For those interested to follow this question of how modern Irish blended whiskey originated, this link to a debate in 1954 in the Dáil, or Irish Parliament, will illuminate many aspects. A private member’s bill, finally withdrawn, was introduced to favour the creation of a State-sponsored corporation to produce patent or grain whisky to blend with pot still Irish for export, especially to America.

The members discuss many aspects raised or alluded to in my Part I and add further useful perspectives, addressing notably:

  • the history of the main Irish distillers’ antipathy to blended whisky
  • the reality that American and world markets wanted a lighter, blended article
  • difficulties faced by Irish distillers during the war when barley was short and whisky exports were in the main disallowed by law
  • pros and cons of changing the minimum age then required for sale of Irish whisky in Ireland (five years)
  • the advisability of altering existing industrial alcohol facilities in Ireland to produce potable patent whisky

In the result, the distilling industry in Ireland adopted blended whisky after 1954 through its own efforts, initially for export to North America and finally for home use.

For those who read an early version of my Part I mentioned, it now includes additional hyperlinked sources, further discussion on Irish coffee, and a more nuanced reference to pre-WW II blending of Irish whiskey.

Most members participating in the 1954 debate accepted the commercial utility of creating blended whisky production while trying to promote sales where possible of the traditional pot still article. I infer from the article that some blended whisky was already being sold in America by a small distiller or blender (not named), but it is also clear that the main distillers – Jameson and Powers – were traditionalists only slowly being wooed to the desirability of introducing a blended form of their famous whiskey (as they ultimately did).

There was also an interesting Dáil debate in 1950 when a law was passed to legislate a definition of Irish whiskey, commendable in its brevity. You may read it here. That law clearly allows blended whisky to be called “whiskey” in Ireland as indeed Great Britain, America and Canada had determined earlier for their whisky. Method of distillation was not material, in other words.

The definition of Irish pot still whiskey was more limited, but without any attempt to specify percentage or type of cereals used except for malted barley being necessary for saccharification:

… spirits described as Irish Pot Still Whiskey shall not be deemed to correspond to that description unless they have been obtained by distillation solely in pot stills in the State from a mash of cereal grains such as are ordinarily grown in the State saccharified by the diastase of malted barley.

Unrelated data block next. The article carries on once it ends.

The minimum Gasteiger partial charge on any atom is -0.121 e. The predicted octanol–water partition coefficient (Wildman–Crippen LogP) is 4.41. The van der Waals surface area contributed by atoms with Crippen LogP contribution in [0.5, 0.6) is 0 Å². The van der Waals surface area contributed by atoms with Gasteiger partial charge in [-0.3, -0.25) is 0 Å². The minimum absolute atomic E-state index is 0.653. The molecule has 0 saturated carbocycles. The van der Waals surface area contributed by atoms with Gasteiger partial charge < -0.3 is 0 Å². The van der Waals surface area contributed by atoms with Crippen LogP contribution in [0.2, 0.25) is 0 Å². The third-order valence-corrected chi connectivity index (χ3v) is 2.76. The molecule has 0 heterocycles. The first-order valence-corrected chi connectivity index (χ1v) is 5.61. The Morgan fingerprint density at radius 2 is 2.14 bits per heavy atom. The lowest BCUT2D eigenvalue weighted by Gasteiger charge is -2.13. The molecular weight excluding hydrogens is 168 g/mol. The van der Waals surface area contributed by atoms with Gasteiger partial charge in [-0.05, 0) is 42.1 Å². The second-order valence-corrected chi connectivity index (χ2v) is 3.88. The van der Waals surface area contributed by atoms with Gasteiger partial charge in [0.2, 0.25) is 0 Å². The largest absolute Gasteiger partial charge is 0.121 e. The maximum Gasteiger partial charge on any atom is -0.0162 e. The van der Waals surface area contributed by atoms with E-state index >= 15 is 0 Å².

I suspect “ordinarily grown” was meant to exclude corn, or maize in other words. It is interesting to compare this flexible definition to the current EU technical standard for the use of the term single pot still whiskey, which is rather more specific. See this summary of the current rules by legendary distiller Barry Crockett on the site of Irish Distillers (Pernod Ricard), owner of Midleton distillery in the town of the same name.

There is some controversy in Ireland whether this definition is at odds with the historical record and too restrictive, in particular viz. the emerging group of craft distillers. We are aware of it and it is an interesting issue, but beyond our scope here.

At the end of the day, good whiskey, as good beer, wine, or cider, should raise a beneficent smile. Indeed a sharp wit can do the same, even without ethanol’s spur.

An example is provided in the 1954 Dáil debate mentioned above.  In a verbal peregrination on the true Irish whiskey, Seán Francis Lemass (1899-1971), today regarded as a founding father of Ireland, stated:

Many years ago I tried to do some trade promotional efforts for Irish whiskey in Canada. I thought it might be easier there because there was a Government monopoly in whiskey in some of the Canadian States, but we found there was a very bad whiskey exported from Belfast with more shamrocks, round towers and greyhounds on the label than you would see in the whole of Connemara. It had so prejudiced public opinion against Irish whiskey that you just could not get them to look at Irish whiskey.

As they say, ouch – on a couple of scores.

Note re image: Image above, sourced from the Wellcome Collection, is entitled “An Irish greyhound standing in a mountainous landscape. Etching by J. Scott after P. Reinagle”. Credit: Wellcome Collection. CC BY

(See our Part III to this post which immediately follows).

 

How Irish Whiskey Became Blended (Part I)

The main objection raised to Irish whiskey in America is that it is not blended. The Irish distillers have made it clear that they consider their product the best in the world, and refuse to change from the traditional pot still method of distilling.

(From The Advocate, January 23, 1954).

1953 and all That

Most Irish whiskey today is blended. This means, a light-flavoured grain whisky, distilled to a high-proof in a column still, is blended with a smaller (often) amount of single pot still or single malt whiskey distilled to a lower proof, or both. Single pot still, formerly known as pure pot still whiskey, is a traditional Irish triple distilled whiskey using a mash of malted and unmalted barley and in the past, other grains (wheat, oats, rye) in varying, generally smaller percentages.